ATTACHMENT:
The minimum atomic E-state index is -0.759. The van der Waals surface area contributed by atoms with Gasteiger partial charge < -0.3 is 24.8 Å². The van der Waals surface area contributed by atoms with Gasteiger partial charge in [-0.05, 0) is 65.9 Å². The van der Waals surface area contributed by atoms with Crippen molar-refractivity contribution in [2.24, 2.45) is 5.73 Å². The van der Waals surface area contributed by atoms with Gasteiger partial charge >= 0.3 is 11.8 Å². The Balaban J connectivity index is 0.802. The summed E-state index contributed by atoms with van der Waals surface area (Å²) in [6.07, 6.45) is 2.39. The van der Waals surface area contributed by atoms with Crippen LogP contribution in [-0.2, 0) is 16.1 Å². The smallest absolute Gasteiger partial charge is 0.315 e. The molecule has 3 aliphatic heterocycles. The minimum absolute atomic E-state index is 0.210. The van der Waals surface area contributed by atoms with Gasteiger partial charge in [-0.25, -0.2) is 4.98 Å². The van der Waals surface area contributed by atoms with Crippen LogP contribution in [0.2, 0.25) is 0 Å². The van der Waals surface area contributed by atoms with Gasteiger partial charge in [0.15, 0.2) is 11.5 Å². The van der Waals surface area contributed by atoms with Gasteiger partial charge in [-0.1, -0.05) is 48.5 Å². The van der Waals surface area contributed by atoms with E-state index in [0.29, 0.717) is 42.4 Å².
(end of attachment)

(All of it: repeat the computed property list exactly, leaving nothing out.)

The minimum atomic E-state index is -0.759. The van der Waals surface area contributed by atoms with Gasteiger partial charge < -0.3 is 24.8 Å². The van der Waals surface area contributed by atoms with Gasteiger partial charge in [-0.05, 0) is 65.9 Å². The van der Waals surface area contributed by atoms with Crippen molar-refractivity contribution in [2.24, 2.45) is 5.73 Å². The van der Waals surface area contributed by atoms with Gasteiger partial charge >= 0.3 is 11.8 Å². The Balaban J connectivity index is 0.802. The summed E-state index contributed by atoms with van der Waals surface area (Å²) in [6.07, 6.45) is 2.39. The van der Waals surface area contributed by atoms with Crippen LogP contribution in [-0.2, 0) is 16.1 Å². The smallest absolute Gasteiger partial charge is 0.315 e. The molecule has 3 aliphatic heterocycles. The minimum absolute atomic E-state index is 0.210. The van der Waals surface area contributed by atoms with Gasteiger partial charge in [-0.25, -0.2) is 4.98 Å². The van der Waals surface area contributed by atoms with Crippen LogP contribution in [0.2, 0.25) is 0 Å². The van der Waals surface area contributed by atoms with Gasteiger partial charge in [0.15, 0.2) is 11.5 Å². The van der Waals surface area contributed by atoms with Gasteiger partial charge in [-0.1, -0.05) is 48.5 Å². The van der Waals surface area contributed by atoms with E-state index in [0.29, 0.717) is 42.4 Å².